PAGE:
Amendment No. 10 is to section 9, which provides that the master of a vessel arriving at, or departing from, the State is required to deliver a report of the vessel to Customs and Excise and to answer all questions relating to the voyage, vessel, passengers, goods carried and the crew. The amendment substitutes a revised text for section 9. Amendment No. 13 makes a corresponding change to section 11, which provides that the pilot in command of an aircraft arriving at, or departing from, the State is required to deliver a report as outlined earlier. The amendment also provides that the revised text does not constitute any change of substance to the requirement in the original text as published.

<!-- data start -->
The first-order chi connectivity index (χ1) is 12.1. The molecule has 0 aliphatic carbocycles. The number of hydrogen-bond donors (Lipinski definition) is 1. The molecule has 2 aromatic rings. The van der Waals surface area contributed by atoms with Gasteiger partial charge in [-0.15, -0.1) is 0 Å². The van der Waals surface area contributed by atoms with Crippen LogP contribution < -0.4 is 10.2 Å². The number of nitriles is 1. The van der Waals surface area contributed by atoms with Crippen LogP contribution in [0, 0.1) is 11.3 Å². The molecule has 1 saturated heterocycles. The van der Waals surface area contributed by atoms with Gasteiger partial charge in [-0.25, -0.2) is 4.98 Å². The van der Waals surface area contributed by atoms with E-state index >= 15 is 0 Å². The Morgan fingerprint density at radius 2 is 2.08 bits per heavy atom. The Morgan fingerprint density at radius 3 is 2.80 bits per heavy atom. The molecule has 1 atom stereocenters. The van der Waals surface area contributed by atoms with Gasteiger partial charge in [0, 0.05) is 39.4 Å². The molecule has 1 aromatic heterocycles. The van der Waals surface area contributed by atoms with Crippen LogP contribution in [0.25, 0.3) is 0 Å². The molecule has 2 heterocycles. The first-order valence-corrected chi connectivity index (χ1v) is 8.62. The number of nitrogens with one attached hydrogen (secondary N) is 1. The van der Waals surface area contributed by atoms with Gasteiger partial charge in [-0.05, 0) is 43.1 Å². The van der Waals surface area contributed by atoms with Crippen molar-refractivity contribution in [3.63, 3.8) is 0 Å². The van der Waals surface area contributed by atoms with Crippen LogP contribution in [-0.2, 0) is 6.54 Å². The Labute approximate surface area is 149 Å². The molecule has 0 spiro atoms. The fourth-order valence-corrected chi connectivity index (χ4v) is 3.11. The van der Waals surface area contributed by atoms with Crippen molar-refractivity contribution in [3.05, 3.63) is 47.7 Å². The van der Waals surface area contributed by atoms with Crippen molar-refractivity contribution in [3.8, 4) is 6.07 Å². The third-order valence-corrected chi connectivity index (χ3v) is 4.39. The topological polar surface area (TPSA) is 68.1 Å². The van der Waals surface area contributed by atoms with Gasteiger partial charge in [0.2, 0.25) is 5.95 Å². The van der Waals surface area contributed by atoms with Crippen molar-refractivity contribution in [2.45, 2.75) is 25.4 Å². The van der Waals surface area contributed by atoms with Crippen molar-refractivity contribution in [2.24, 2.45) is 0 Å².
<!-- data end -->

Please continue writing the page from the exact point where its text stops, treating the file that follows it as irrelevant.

Amendment agreed to.
Section 9 deleted.
SECTION 10

I move amendment No. 11:

In page 15, line 1, to delete "immediately".

Amendment agreed to.

I move amendment No. 12:

In page 15, line 6, to delete "immediately".

Amendment agreed to.
Section 10, as amended, agreed to.
NEW SECTION

This amendment was discussed with amendment No. 10. Acceptance of this amendment involves the deletion of section 11.

I move amendment No. 13:

In page 15, between lines 11 and 12, to insert the following:

“Report inwards and outwards of aircraft

11. (1) The pilot-in-command of an aircraft entering the State shall—

(a) under and in accordance with regulations under subsection (3), submit or cause to be submitted a report of the aircraft to the Commissioners, and

(b) answer all questions relating to the flight, aircraft, passengers, crew, baggage, conveyances and goods or stores carried on board, as may be put to him or her by an officer of customs.

(2) The pilot-in-command of an aircraft departing the State shall—

(a) under and in accordance with regulations under subsection (3), submit or cause to be submitted a report of the aircraft to the Commissioners, and